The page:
• Protect investments and skills in the era of big data and cloud

    • Video: Oracle for Enterprise Big Data (2:01)
    • Video: Oracle Big Data Architecture (1:49)

    What is Big Data?

    Big data describes a holistic information management strategy that includes and integrates many new types of data and data management alongside traditional data.

    White paper: Enterprise Architect’s Guide to Big Data—Reference Architecture Overview

    Big data has also been defined by the four Vs:

    • Volume. The amount of data. While volume indicates more data, it is the granular nature of the data that is unique. Big data requires processing high volumes of low-density, unstructured Hadoop data—that is, data of unknown value, such as Twitter data feeds, click streams on a web page and a mobile app, network traffic, sensor-enabled equipment capturing data at the speed of light, and many more. It is the task of big data to convert such Hadoop data into valuable information. For some organizations, this might be tens of terabytes, for others it may be hundreds of petabytes.
    • Velocity. The fast rate at which data is received and perhaps acted upon. The highest velocity data normally streams directly into memory versus being written to disk. Some Internet of Things (IoT) applications have health and safety ramifications that require real-time evaluation and action. Other internet-enabled smart products operate in real time or near real time. For example, consumer eCommerce applications seek to combine mobile device location and personal preferences to make time-sensitive marketing offers. Operationally, mobile application experiences have large user populations, increased network traffic, and the expectation for immediate response.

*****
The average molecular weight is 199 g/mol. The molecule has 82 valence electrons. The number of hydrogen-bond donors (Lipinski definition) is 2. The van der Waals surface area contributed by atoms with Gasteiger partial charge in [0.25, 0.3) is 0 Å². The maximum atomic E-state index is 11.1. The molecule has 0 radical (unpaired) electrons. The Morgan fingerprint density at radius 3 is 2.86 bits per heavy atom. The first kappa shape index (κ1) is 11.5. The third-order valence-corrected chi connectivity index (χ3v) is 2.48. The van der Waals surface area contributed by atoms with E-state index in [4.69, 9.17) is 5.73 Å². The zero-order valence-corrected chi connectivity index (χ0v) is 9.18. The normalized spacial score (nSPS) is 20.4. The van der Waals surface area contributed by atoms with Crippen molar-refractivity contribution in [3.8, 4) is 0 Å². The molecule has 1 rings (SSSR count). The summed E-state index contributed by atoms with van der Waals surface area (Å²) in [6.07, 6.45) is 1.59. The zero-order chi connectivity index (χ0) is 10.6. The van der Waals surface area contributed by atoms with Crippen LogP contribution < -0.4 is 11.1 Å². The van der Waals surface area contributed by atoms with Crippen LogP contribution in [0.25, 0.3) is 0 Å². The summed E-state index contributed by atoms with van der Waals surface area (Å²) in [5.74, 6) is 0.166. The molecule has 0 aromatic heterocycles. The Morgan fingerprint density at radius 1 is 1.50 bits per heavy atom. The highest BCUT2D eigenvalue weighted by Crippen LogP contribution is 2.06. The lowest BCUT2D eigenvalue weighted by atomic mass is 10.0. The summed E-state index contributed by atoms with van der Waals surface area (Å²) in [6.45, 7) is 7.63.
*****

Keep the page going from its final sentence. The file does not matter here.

• Variety. New unstructured data types. Unstructured and semi-structured data types, such as text, audio, and video require additional processing to both derive meaning and the supporting metadata. Once understood, unstructured data has many of the same requirements as structured data, such as summarization, lineage, auditability, and privacy. Further complexity arises when data from a known source changes without notice. Frequent or real-time schema changes are an enormous burden for both transaction and analytical environments.
    • Value. Data has intrinsic value—but it must be discovered. There are a range of quantitative and investigative techniques to derive value from data—from discovering a consumer preference or sentiment, to making a relevant offer by location, or for identifying a piece of equipment that is about to fail. The technological breakthrough is that the cost of data storage and compute has exponentially decreased, thus providing an abundance of data from which statistical analysis on the entire data set versus previously only sample. The technological breakthrough makes much more accurate and precise decisions possible. However, finding value also requires new discovery processes involving clever and insightful analysts, business users, and executives. The real big data challenge is a human one, which is learning to ask the right questions, recognizing patterns, making informed assumptions, and predicting behavior.

    To learn more about critical considerations in selecting big data technologies, read Oracle’s white paper, Enterprise Architect’s Guide to Big Data—Reference Architecture Overview (PDF) .

    In the Spotlight

    Maximize IoT Business Value

    Learn about the latest IoT and big data cloud platform solutions from IoT and big data from Oracle, Wind River, and Intel.

    Watch the video (1:44)


  • New Offerings from Oracle Big Data Cloud Service

    Learn about elastic Hadoop and other new services that help organizations transition to the cloud.

    Watch the video (7:27)


  • The Convergence of Big Data and the IoT

    Realize the full potential of big data and IoT.

    Chungho Nais Gains New Business Insight from Big Data Analysis with Oracle Cloud

    With Oracle Big Data, we can analyze sales patterns based on weather conditions and use data analytics in sales, marketing, and customer service to drive new business insights. Oracle Cloud helped us to increase employee satisfaction to provide necessary data anywhere and anytime.

    Jong-Chul Lee, IT Team Leader, Chungho Nais Corp

    Busit Empowers Customers to Achieve Digital Transformation

    Boosted by the Oracle France WeLoveStartups initiative, we tremendously increased our Big Data capabilities using Oracle REST Data Services to leverage our Oracle NoSQL Database, Enterprise Edition. Only Oracle could have helped us achieve a fully functional Big Data infrastructure in just hours.